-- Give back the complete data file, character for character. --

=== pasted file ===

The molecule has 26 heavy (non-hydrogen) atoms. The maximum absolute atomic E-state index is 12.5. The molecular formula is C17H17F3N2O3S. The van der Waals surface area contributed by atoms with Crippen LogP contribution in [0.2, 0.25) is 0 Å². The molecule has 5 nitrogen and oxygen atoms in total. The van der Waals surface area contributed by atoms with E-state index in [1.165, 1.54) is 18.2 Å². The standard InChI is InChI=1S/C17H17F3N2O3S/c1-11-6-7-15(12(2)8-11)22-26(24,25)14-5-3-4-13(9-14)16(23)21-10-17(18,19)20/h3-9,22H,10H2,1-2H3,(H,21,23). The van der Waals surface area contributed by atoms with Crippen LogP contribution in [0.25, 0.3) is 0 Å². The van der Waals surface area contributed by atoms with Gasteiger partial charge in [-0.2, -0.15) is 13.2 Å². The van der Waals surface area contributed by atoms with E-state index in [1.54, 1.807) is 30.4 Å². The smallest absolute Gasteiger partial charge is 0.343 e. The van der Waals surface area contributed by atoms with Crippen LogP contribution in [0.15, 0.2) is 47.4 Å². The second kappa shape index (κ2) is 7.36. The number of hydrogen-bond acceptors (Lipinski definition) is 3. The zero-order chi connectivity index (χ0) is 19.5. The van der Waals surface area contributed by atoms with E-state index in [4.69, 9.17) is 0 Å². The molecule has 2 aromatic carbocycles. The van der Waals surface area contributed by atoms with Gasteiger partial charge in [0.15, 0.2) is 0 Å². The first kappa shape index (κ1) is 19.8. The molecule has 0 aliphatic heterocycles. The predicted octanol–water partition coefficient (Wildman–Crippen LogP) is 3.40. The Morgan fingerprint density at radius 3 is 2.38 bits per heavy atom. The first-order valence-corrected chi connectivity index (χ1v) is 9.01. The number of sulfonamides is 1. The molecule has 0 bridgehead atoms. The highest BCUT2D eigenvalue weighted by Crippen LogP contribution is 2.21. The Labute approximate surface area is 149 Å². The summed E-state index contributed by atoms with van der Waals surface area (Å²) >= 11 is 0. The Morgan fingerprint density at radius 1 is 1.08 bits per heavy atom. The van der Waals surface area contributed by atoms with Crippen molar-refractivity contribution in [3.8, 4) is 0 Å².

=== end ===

The molecule has 26 heavy (non-hydrogen) atoms. The maximum absolute atomic E-state index is 12.5. The molecular formula is C17H17F3N2O3S. The van der Waals surface area contributed by atoms with Crippen LogP contribution in [0.2, 0.25) is 0 Å². The molecule has 5 nitrogen and oxygen atoms in total. The van der Waals surface area contributed by atoms with E-state index in [1.165, 1.54) is 18.2 Å². The standard InChI is InChI=1S/C17H17F3N2O3S/c1-11-6-7-15(12(2)8-11)22-26(24,25)14-5-3-4-13(9-14)16(23)21-10-17(18,19)20/h3-9,22H,10H2,1-2H3,(H,21,23). The van der Waals surface area contributed by atoms with Crippen LogP contribution in [0.25, 0.3) is 0 Å². The van der Waals surface area contributed by atoms with Gasteiger partial charge in [-0.2, -0.15) is 13.2 Å². The van der Waals surface area contributed by atoms with E-state index in [1.54, 1.807) is 30.4 Å². The smallest absolute Gasteiger partial charge is 0.343 e. The van der Waals surface area contributed by atoms with Crippen LogP contribution in [0.15, 0.2) is 47.4 Å². The second kappa shape index (κ2) is 7.36. The number of hydrogen-bond acceptors (Lipinski definition) is 3. The zero-order chi connectivity index (χ0) is 19.5. The van der Waals surface area contributed by atoms with E-state index in [4.69, 9.17) is 0 Å². The molecule has 2 aromatic carbocycles. The van der Waals surface area contributed by atoms with Gasteiger partial charge in [0.15, 0.2) is 0 Å². The first kappa shape index (κ1) is 19.8. The molecule has 0 aliphatic heterocycles. The predicted octanol–water partition coefficient (Wildman–Crippen LogP) is 3.40. The Morgan fingerprint density at radius 3 is 2.38 bits per heavy atom. The first-order valence-corrected chi connectivity index (χ1v) is 9.01. The number of sulfonamides is 1. The molecule has 0 bridgehead atoms. The highest BCUT2D eigenvalue weighted by Crippen LogP contribution is 2.21. The Labute approximate surface area is 149 Å². The summed E-state index contributed by atoms with van der Waals surface area (Å²) >= 11 is 0. The Morgan fingerprint density at radius 1 is 1.08 bits per heavy atom. The van der Waals surface area contributed by atoms with Crippen molar-refractivity contribution in [3.8, 4) is 0 Å².